|Day Low/High||239.04 / 243.05|
|52 Wk Low/High||115.29 / 284.50|
This year's estimated Thanksgiving weekend e-commerce growth rates aren't too different from last year's estimates. But there are some notable changes beneath the surface.
It's a too true to be good moment. We need a shakeout. That should get the market where it has to go.
While companies such as HPE, Cisco and NetApp are signaling that macro headwinds are weighing on their hardware sales, major software and public cloud players are singing a very different tune.
We're seeing lots of companies snapping up their peers, and the market is applauding.
Behind-the-scenes companies like Salesforce.com, Square, Nvidia, Okta, and PagerDuty are leading the Nasdaq, and you must understand them to know what you're getting into.
There is no 'tech' in tech.
Tuesday's Dreamforce features a discussion between Salesforce's Marc Benioff and Apple's Tim Cook.
Let's check out the charts of CRM.
Third quarter earnings season is down to the really nitty gritty. That said, there are still quite a few well known (to the public) retailers set to bring up the rear.
Microsoft's Cloud business is making big wins, and how to interpret Larry Kudlow 's Phase One China trade comments.
We have a shortage of great manufacturing companies, but way too many of the fast-growing, cloud-based, hype-growth stocks.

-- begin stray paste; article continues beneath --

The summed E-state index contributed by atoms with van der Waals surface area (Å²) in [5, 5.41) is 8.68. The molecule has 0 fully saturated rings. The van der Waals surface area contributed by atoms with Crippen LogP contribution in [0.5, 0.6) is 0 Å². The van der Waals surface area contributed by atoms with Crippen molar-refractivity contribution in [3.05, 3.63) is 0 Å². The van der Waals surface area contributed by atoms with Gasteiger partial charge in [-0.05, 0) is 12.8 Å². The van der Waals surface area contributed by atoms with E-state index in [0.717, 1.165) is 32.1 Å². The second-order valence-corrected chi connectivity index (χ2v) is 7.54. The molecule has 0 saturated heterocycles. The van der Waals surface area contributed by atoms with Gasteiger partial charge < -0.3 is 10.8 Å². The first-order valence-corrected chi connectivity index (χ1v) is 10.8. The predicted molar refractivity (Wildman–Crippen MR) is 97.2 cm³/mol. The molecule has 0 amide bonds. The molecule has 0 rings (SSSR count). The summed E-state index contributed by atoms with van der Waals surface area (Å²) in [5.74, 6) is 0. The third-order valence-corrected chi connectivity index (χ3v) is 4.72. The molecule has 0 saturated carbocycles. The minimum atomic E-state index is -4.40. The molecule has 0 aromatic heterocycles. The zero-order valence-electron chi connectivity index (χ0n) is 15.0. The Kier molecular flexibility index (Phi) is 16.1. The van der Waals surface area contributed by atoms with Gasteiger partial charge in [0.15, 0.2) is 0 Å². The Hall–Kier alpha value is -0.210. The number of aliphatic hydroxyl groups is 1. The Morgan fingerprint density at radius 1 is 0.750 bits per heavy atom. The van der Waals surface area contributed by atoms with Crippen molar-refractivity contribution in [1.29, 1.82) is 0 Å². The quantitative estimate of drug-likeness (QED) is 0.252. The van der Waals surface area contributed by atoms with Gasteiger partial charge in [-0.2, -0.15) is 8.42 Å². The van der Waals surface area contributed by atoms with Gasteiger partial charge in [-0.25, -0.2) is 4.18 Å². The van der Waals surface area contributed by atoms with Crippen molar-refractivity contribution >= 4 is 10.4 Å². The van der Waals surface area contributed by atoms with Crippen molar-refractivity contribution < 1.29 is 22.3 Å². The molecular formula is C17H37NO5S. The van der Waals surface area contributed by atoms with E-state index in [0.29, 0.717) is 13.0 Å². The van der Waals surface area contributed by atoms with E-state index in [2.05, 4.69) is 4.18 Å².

During a talk with TheStreet, long-time Smartsheet CEO Mark Mader argued his firm's workflow automation platform still has a lot of headroom to displace manual business processes.
Despite the rhetoric from on high, it is possible to find good stock picks in this market.
The stocks of many companies anticipated a more stringent series of tariffs and we didn't get them.
Despite playing the industry and macro blame game on the conference call, TXN execs may have overstated the significance of those factors in the company's poor report and outlook.
The growth investment community is abuzz with the idea that the great growth story of the era -- software-as-a-service -- is at an end.
There are plenty of senior growth companies that can still move higher.
Both are proud they dodged the Twitter bullet. But, in retrospect, was it really a bullet?
With Microsoft, I'm most interested in the advancement of Microsoft Teams, a dominant force in the workplace communication space.
Both companies are struggling to understand what this competitive e-commerce environment means for future guidance.
You can't have the banks and financial tech stocks go up, old and new tech rally simultaneously and the soft goods companies and industrial techs rise -- someone's wrong.
Larry Ellison's company continues to grow much more slowly than the broader enterprise software market. And it just declined to reiterate its full-year revenue growth guidance.
When you get a chance to buy the best of the best stocks down around 10%, that's a gift.
Market participants are beginning to recognize that there's no stopping the avalanche in selling of the expensive stocks to buy the cheaper stocks like AT&T.
The CAD/CAM software giant is down sharply after blaming European and Chinese macro uncertainty for a slight cut in its full-year guidance.
CRM shouldn't be sagging with the broader tech sector.